With that in mind, the question becomes who’s better to for news sites to hire: A writer they can train to take better photos, or photographers who have honed their skills but need help with context? Good photos are difficult to find for cheap. News sites might as well pay people on staff for images rather than iStock or AP.
News sites will still need a few good writers to stir up meaningful conversations and thoughtful analysis. But photographers will be the people the writers can thank for their paychecks. Their articles will steal pageviews and support publications in the rapidly approaching, mobile-first world.
Relentlessly pursued ? Sienna Miller: ?I would often find myself, at the age of 21, at midnight, running down a dark street on my own with 10 men chasing me.? Photograph: Exposure Photos.com/JTBB
The row over topless pictures of the Duchess of Cambridge continues. But Kate is not alone. Young women everywhere ? famous and non-famous ? are increasingly becoming victims of voyeurism in our internet age
Photography & Videography as Tools for Citizen Journalism?
Date: 30 August, 2012
Venue: Conference Room?
2:30 pm????????? ??????????? ??????????? Registration
3.00 pm????????? ??? ??????????????????? Opening Remarks
Chief Executive, JATRI?
3.15 pm??????????????????? ?????????????
Session for Shahidul Alam, world renowned photographer and Principal of Pathshala South Asian Media Institute.?
5:30 pm ???????? ??????????????????????? Questions & Answer session?
6:00 pm ???????????????????????????????? Closing Remarks
Head of Department
Broadcast and Multimedia
Pathshala South Asian Media Institute ? ? ? ? ? ? ? ? ? ? ? ??
? ? ? ? ? ? ? ? ? ? ? ?
Police beat up photojournalists in Dhaka. Agargaon. 11:00 am 26th May 2012.
?When you had taught us in class that we should be fighters, we had never anticipated this.? Said Shahadat Parvez Anchal, senior photojournalist of the Bangla Daily Prothom Alo and former student of Pathshala. We were standing by the bed of his colleague Sajid Hossain, who lay with his leg in a plaster in cabin 416 at the Trauma Centre in Shyamoli. True. I had told them to be fighters in the cause of justice. To resist oppression, to uphold peoples? rights. That in doing so they would become targets of the police, was something we hadn?t considered. We should have done.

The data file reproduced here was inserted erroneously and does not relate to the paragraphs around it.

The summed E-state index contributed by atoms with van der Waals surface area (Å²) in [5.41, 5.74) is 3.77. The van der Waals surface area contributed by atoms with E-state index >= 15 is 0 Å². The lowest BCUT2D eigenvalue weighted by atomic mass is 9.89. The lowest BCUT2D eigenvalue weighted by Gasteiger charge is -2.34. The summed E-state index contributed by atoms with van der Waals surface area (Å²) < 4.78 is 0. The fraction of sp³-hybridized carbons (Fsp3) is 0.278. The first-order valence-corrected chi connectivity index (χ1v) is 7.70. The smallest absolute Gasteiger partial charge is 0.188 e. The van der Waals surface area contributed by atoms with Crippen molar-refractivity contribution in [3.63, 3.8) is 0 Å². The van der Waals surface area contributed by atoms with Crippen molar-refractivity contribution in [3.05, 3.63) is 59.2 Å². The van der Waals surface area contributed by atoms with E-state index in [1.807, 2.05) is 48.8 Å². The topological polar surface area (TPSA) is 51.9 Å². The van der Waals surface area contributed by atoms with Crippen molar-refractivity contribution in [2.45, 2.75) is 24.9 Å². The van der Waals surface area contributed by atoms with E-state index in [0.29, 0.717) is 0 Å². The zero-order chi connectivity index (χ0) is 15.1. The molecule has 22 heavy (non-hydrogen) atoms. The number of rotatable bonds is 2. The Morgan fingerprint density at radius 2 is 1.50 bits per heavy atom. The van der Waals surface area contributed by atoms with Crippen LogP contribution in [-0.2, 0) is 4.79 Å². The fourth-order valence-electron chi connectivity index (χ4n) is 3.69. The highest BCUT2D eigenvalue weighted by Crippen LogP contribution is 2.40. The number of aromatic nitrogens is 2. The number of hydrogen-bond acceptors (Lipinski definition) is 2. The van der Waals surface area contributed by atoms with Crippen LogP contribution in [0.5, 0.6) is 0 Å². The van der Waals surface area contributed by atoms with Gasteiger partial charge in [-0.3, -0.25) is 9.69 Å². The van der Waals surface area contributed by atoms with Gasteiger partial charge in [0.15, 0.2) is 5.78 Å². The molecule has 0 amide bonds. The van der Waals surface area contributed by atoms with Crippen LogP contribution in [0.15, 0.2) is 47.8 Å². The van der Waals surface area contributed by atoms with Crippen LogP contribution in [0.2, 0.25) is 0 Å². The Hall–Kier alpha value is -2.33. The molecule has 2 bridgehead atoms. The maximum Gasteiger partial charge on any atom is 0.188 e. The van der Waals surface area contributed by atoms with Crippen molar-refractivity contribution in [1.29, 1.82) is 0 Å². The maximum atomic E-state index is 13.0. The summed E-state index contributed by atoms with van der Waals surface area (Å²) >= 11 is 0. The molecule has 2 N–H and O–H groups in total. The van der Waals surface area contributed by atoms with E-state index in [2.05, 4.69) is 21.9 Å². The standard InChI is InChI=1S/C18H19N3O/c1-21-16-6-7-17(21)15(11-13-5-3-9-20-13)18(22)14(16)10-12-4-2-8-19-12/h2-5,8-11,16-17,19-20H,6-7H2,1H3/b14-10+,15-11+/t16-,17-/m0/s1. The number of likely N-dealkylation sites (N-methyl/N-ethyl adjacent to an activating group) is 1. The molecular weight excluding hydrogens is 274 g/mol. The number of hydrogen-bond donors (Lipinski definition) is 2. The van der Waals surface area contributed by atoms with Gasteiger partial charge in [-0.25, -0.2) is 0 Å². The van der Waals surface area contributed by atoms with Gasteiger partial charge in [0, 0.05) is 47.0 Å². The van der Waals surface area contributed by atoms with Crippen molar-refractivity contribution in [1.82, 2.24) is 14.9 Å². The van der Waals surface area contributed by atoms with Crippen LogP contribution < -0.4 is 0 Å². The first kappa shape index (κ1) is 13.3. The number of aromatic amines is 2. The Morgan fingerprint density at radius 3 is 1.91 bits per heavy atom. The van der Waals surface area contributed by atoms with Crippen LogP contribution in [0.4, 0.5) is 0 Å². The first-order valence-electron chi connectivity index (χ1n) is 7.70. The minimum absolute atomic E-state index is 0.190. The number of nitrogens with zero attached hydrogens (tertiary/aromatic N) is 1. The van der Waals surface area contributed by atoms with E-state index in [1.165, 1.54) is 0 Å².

?Break the arms and legs of any journalist you see? had been the message of an Awami League minister in Satkhira way back in 2000. Even before he had made these inflammatory remarks in October, Awami League activists had brutally assaulted two journalists in the space of a week. Three other journalists had been murdered in the area. Not only had Sheikh Hasina failed to prosecute these violent attacks, she appeared to be actively encouraging the perpetrators. Continue reading “Nothing happens if you beat up journalists”
The Bangladeshi War of Liberation, like all other wars, has a contested history. The number killed, the number raped, the number displaced, are all figures that change depending upon who tells the story.
But in our attempt to be on the ?right side? of history, we often forget those who ended up on the wrong side. Those who have gone, those who were permanently scarred, mentally, physically, socially, don?t really care about our statistics. The eyes that stare into empty space, knowing not what they are searching, the frail legs, numbed by fatigue, drained by exhaustion, yet willed on by desperation, the wrinkled hands, seeking a familiar touch, a momentary shelter, longing for rest, do not care about the realpolitik of posturing superpowers.